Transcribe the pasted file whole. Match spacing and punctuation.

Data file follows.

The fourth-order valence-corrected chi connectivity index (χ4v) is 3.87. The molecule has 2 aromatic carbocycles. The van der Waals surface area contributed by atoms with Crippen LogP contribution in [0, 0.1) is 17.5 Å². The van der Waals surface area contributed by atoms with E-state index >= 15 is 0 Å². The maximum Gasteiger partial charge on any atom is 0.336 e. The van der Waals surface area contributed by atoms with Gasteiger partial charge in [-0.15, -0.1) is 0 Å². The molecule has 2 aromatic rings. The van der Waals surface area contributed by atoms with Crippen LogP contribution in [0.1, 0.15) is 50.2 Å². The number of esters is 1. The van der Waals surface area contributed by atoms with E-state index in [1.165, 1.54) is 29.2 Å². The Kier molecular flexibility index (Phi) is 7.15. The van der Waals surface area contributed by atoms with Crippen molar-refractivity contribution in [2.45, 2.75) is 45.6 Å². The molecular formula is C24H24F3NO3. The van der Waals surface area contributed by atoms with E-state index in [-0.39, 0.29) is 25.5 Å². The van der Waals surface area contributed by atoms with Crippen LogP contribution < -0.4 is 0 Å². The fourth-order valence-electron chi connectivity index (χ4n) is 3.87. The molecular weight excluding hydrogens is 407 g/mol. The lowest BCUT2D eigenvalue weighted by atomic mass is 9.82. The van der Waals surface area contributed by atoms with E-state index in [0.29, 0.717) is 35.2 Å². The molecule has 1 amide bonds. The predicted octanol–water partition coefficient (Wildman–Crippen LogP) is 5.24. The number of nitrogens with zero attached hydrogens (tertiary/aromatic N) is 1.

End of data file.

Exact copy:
The fourth-order valence-corrected chi connectivity index (χ4v) is 3.87. The molecule has 2 aromatic carbocycles. The van der Waals surface area contributed by atoms with Crippen LogP contribution in [0, 0.1) is 17.5 Å². The van der Waals surface area contributed by atoms with E-state index >= 15 is 0 Å². The maximum Gasteiger partial charge on any atom is 0.336 e. The van der Waals surface area contributed by atoms with Gasteiger partial charge in [-0.15, -0.1) is 0 Å². The molecule has 2 aromatic rings. The van der Waals surface area contributed by atoms with Crippen LogP contribution in [0.1, 0.15) is 50.2 Å². The number of esters is 1. The van der Waals surface area contributed by atoms with E-state index in [1.165, 1.54) is 29.2 Å². The Kier molecular flexibility index (Phi) is 7.15. The van der Waals surface area contributed by atoms with Crippen molar-refractivity contribution in [2.45, 2.75) is 45.6 Å². The molecular formula is C24H24F3NO3. The van der Waals surface area contributed by atoms with E-state index in [-0.39, 0.29) is 25.5 Å². The van der Waals surface area contributed by atoms with Crippen LogP contribution < -0.4 is 0 Å². The fourth-order valence-electron chi connectivity index (χ4n) is 3.87. The molecular weight excluding hydrogens is 407 g/mol. The lowest BCUT2D eigenvalue weighted by atomic mass is 9.82. The van der Waals surface area contributed by atoms with E-state index in [0.29, 0.717) is 35.2 Å². The molecule has 1 amide bonds. The predicted octanol–water partition coefficient (Wildman–Crippen LogP) is 5.24. The number of nitrogens with zero attached hydrogens (tertiary/aromatic N) is 1.